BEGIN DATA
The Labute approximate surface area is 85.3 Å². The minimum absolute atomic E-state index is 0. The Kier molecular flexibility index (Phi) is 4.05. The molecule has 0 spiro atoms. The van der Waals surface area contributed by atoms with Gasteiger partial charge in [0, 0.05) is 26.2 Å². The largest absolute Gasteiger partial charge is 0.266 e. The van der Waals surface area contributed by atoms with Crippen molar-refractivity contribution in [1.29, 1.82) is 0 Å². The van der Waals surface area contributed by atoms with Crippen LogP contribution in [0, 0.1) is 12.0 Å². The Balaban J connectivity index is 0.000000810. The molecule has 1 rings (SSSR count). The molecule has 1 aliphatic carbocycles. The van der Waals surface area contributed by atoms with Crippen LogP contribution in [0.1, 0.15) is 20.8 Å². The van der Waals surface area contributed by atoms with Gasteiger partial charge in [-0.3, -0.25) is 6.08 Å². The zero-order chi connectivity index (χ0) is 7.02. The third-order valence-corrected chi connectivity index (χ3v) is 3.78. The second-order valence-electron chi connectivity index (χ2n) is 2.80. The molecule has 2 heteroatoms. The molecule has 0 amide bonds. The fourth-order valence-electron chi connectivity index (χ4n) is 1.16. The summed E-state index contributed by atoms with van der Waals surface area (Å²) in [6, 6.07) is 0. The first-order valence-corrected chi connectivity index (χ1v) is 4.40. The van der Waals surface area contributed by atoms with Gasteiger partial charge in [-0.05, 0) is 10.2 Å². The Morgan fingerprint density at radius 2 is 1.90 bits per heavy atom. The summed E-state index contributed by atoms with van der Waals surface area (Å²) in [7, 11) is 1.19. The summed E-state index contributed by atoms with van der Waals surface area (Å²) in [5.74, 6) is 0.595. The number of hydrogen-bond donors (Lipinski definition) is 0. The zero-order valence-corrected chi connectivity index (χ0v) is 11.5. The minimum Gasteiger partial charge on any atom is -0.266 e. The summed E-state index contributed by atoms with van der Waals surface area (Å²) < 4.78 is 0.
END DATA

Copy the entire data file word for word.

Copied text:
The Labute approximate surface area is 85.3 Å². The minimum absolute atomic E-state index is 0. The Kier molecular flexibility index (Phi) is 4.05. The molecule has 0 spiro atoms. The van der Waals surface area contributed by atoms with Gasteiger partial charge in [0, 0.05) is 26.2 Å². The largest absolute Gasteiger partial charge is 0.266 e. The van der Waals surface area contributed by atoms with Crippen molar-refractivity contribution in [1.29, 1.82) is 0 Å². The van der Waals surface area contributed by atoms with Crippen LogP contribution in [0, 0.1) is 12.0 Å². The Balaban J connectivity index is 0.000000810. The molecule has 1 rings (SSSR count). The molecule has 1 aliphatic carbocycles. The van der Waals surface area contributed by atoms with Crippen LogP contribution in [0.1, 0.15) is 20.8 Å². The van der Waals surface area contributed by atoms with Gasteiger partial charge in [-0.3, -0.25) is 6.08 Å². The zero-order chi connectivity index (χ0) is 7.02. The third-order valence-corrected chi connectivity index (χ3v) is 3.78. The second-order valence-electron chi connectivity index (χ2n) is 2.80. The molecule has 2 heteroatoms. The molecule has 0 amide bonds. The fourth-order valence-electron chi connectivity index (χ4n) is 1.16. The summed E-state index contributed by atoms with van der Waals surface area (Å²) in [6, 6.07) is 0. The first-order valence-corrected chi connectivity index (χ1v) is 4.40. The van der Waals surface area contributed by atoms with Gasteiger partial charge in [-0.05, 0) is 10.2 Å². The Morgan fingerprint density at radius 2 is 1.90 bits per heavy atom. The summed E-state index contributed by atoms with van der Waals surface area (Å²) in [7, 11) is 1.19. The summed E-state index contributed by atoms with van der Waals surface area (Å²) in [5.74, 6) is 0.595. The number of hydrogen-bond donors (Lipinski definition) is 0. The zero-order valence-corrected chi connectivity index (χ0v) is 11.5. The minimum Gasteiger partial charge on any atom is -0.266 e. The summed E-state index contributed by atoms with van der Waals surface area (Å²) < 4.78 is 0.